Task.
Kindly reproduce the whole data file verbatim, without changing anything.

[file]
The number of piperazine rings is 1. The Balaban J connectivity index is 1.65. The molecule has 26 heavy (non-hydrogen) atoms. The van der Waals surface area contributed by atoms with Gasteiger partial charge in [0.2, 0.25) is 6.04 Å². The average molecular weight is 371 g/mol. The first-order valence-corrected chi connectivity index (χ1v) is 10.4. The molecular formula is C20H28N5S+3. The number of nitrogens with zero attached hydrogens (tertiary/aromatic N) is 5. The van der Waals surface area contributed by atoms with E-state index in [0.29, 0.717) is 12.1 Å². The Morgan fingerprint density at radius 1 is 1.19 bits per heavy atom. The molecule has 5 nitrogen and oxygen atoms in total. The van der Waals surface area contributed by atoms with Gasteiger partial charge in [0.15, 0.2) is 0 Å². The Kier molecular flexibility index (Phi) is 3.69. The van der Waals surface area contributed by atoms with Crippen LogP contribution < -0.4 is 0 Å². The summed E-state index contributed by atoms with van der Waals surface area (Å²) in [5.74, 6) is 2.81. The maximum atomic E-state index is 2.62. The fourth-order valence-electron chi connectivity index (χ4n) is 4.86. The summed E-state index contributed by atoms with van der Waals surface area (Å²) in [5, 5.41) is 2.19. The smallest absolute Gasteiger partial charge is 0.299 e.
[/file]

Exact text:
The number of piperazine rings is 1. The Balaban J connectivity index is 1.65. The molecule has 26 heavy (non-hydrogen) atoms. The van der Waals surface area contributed by atoms with Gasteiger partial charge in [0.2, 0.25) is 6.04 Å². The average molecular weight is 371 g/mol. The first-order valence-corrected chi connectivity index (χ1v) is 10.4. The molecular formula is C20H28N5S+3. The number of nitrogens with zero attached hydrogens (tertiary/aromatic N) is 5. The van der Waals surface area contributed by atoms with E-state index in [0.29, 0.717) is 12.1 Å². The Morgan fingerprint density at radius 1 is 1.19 bits per heavy atom. The molecule has 5 nitrogen and oxygen atoms in total. The van der Waals surface area contributed by atoms with Gasteiger partial charge in [0.15, 0.2) is 0 Å². The Kier molecular flexibility index (Phi) is 3.69. The van der Waals surface area contributed by atoms with Crippen LogP contribution < -0.4 is 0 Å². The summed E-state index contributed by atoms with van der Waals surface area (Å²) in [5.74, 6) is 2.81. The maximum atomic E-state index is 2.62. The fourth-order valence-electron chi connectivity index (χ4n) is 4.86. The summed E-state index contributed by atoms with van der Waals surface area (Å²) in [5, 5.41) is 2.19. The smallest absolute Gasteiger partial charge is 0.299 e.